When it’s all over, your photosynth is live on the Web, visible for all to see. (In this version, you can’t create private photosynths.)

Amazingly, the software figures out how your photos relate, even though they’re taken at different angles, zoom amounts, exposures and so on.

It’s also amazing how, when you’re exploring the resulting photosynth, the full resolution of the original photos is available. You can zoom in, and in, and in, revealing more and more detail along the way, without ever waiting for even the biggest photo files to “load.” In one example on the Photosynth site, you start in the marbled gallery of the National Archives building in Washington — and you can zoom all the way in to the words “We the People” on the Constitution in its display case.

(This is one crucial difference between Photosynth and Apple’s QuickTime VR, which has been around for years. You can zoom in slightly in a QuickTime scene, but you can’t fly nearly infinitely into one of the component photos. Other differences: Making a QuickTime VR scene requires a special, 360-degree tripod apparatus and commercial software. And a QuickTime VR scene is rooted to one spot; you can’t freely walk through a space, as you can with Photosynth.)

So yes, it’s amazing. But in its current version (“call it beta, call it 1.0, call it whatever you want,” as the Web site puts it), Photosynth is also very frustrating.

A glorified slideshow

First, synthing takes practice and patience. There’s no easy way to track whether you’ve taken enough photos to cover your space. You don’t know that you’ve failed until you’ve uploaded all the pictures and discovered blank spots or clumps of detached photos.

It’s also incredibly frustrating to navigate a photosynth. There are three ways to move around in your 3-D space: the mouse, the arrow keys or the letter keys. But what you press may not be what you get. If you press the up-arrow key, hoping to look upward, you may suddenly be teleported to a totally different part of the room. That can happen, Microsoft explains, if that other photo is the only one showing a patch of ceiling. Well, fine, but it’s totally disorienting.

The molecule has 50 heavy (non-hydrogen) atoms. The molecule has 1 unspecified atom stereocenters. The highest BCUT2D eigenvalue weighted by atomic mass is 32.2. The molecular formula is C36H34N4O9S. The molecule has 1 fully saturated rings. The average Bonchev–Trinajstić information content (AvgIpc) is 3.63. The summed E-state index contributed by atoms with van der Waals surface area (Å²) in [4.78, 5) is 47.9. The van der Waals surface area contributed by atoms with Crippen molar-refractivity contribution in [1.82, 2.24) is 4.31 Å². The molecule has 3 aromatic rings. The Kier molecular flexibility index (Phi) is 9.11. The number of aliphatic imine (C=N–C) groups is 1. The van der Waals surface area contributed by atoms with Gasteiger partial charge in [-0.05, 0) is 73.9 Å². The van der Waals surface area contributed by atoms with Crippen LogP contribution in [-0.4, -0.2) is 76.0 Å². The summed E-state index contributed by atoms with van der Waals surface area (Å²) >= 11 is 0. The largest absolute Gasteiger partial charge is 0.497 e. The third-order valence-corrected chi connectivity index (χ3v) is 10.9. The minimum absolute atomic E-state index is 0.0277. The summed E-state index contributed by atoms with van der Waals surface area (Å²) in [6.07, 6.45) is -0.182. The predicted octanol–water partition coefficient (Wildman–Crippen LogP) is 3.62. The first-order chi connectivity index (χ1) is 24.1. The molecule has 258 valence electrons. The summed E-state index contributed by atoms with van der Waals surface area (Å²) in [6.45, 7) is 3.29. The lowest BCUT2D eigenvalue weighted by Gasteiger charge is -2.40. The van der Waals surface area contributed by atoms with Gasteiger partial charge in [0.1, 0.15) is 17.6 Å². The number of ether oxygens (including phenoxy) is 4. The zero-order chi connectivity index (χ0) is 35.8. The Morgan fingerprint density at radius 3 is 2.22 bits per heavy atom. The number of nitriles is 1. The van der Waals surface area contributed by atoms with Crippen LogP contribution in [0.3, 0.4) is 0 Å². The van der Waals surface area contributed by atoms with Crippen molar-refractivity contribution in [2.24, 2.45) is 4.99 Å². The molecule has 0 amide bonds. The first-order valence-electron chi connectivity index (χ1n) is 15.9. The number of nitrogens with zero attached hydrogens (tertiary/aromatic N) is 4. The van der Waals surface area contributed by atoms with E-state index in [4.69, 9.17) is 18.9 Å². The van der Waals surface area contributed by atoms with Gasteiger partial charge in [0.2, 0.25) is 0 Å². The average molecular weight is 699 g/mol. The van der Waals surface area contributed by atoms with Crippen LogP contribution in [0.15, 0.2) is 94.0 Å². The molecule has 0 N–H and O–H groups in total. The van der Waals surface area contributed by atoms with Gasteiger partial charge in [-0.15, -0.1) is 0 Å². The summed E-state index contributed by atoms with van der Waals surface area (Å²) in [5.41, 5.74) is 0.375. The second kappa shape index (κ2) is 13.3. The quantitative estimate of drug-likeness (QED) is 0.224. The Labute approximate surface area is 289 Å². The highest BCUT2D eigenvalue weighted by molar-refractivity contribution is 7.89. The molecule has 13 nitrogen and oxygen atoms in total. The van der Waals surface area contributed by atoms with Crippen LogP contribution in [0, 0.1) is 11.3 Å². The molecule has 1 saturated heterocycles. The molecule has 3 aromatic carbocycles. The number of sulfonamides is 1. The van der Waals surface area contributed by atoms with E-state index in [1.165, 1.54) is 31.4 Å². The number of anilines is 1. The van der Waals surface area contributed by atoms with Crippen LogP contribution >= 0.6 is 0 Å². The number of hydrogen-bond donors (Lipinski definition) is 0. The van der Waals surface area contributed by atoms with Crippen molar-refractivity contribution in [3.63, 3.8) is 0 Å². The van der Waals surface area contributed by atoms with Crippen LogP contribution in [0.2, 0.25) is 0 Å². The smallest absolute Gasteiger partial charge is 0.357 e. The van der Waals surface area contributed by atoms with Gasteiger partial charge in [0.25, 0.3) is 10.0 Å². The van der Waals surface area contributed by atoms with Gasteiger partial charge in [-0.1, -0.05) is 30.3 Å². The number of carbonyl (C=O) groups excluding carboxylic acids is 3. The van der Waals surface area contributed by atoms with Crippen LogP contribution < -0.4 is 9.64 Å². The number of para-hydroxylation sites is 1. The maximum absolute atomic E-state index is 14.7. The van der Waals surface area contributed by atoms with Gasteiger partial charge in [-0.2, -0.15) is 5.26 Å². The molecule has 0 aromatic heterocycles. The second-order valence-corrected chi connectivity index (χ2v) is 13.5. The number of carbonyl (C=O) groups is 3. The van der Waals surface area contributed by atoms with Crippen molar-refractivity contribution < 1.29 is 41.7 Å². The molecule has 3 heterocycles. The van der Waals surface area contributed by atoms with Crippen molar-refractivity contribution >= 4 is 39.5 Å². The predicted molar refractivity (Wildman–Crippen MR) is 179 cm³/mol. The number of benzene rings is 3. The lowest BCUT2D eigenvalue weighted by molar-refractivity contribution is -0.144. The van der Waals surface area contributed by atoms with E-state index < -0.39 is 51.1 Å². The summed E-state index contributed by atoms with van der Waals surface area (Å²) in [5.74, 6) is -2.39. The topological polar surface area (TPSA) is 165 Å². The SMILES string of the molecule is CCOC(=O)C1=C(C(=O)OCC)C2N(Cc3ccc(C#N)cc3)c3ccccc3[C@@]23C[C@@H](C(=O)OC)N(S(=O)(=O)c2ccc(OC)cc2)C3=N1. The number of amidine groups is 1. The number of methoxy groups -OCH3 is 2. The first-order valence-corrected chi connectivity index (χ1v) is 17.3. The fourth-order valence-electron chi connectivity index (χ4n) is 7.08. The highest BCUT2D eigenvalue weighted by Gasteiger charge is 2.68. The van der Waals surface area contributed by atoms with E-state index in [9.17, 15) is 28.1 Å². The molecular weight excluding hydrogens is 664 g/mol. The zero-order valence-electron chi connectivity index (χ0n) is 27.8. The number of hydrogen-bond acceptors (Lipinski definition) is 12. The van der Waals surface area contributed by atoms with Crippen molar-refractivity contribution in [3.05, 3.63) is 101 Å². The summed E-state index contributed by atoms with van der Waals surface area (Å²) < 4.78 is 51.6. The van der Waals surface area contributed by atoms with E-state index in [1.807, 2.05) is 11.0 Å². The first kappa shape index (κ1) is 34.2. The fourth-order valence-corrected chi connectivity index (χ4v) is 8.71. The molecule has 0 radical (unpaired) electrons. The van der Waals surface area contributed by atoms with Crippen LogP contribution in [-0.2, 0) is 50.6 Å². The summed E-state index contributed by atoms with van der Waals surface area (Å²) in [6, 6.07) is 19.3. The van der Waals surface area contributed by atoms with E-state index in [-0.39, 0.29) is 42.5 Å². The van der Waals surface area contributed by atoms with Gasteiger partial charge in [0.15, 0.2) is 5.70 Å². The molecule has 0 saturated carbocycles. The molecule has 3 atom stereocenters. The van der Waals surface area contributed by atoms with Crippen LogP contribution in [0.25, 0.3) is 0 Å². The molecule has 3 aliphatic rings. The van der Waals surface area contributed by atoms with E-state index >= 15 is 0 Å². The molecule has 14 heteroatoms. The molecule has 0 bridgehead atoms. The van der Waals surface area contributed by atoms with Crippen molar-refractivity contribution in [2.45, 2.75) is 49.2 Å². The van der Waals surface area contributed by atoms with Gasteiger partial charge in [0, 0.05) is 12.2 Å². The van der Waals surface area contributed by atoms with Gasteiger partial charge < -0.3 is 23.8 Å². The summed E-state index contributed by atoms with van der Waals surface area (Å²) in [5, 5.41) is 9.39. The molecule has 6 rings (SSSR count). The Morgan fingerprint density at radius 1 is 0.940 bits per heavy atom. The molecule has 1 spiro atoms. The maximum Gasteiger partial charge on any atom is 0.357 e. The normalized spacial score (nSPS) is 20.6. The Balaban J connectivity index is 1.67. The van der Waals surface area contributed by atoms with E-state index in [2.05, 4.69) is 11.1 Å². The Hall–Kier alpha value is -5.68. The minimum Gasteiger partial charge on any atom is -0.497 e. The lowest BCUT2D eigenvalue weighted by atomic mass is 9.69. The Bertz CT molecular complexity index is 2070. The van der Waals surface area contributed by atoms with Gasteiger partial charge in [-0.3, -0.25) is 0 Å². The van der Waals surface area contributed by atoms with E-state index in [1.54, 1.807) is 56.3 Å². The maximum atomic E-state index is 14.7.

At other times, you might want to scroll onto an adjoining photo — but all you get is black space and a bunch of white, dusty pixels known as the “point cloud.” That’s because Microsoft has decided that once you’ve magnified a photo enough to fill the screen, you can’t scroll to any other photo until you zoom back out. Frustrating.

These annoyances add up to the most frustrating thing of all: Photosynth’s photo-centric nature. I’ve probably made it sound like a photosynth gives you a seamless virtual environment, but it’s really not that; the component photos very much retain their “photoness.” You see their outlines flicker into view as you move your mouse around a scene. When you scroll between photos, Photosynth makes no effort to make them appear as a single image; one just fades into the next.

Finally, only one photo is ever in sharp focus at a time; neighboring photos are blurred and dimmed, which destroys the illusion of being in a virtual space.

In other words, Microsoft has designed Photosynth to be less a virtual-reality tool than a glorified slideshow, a clever way to arrange a bunch of discrete photos in space. That’s fine, but it does make photosynths less magical than they could be. Compare Photosynth’s one-photo-at-a-time focus with, say, the seamless views of a QuickTime VR scene (Google “QuickTime VR gallery” to see some), where everything is in focus as you look up, down, left, right, forward or back, as if you’re inside a giant wraparound photo.

Even so, Photosynth is wicked cool, and it will find all kinds of new uses. At the very least, it represents another milestone in the evolution of place-description technologies. Until someone comes up with brain-to-brain image sharing, that will have to do.

David Pogue is a columnist for the New York Times and contributor to CNBC. He can be emailed at: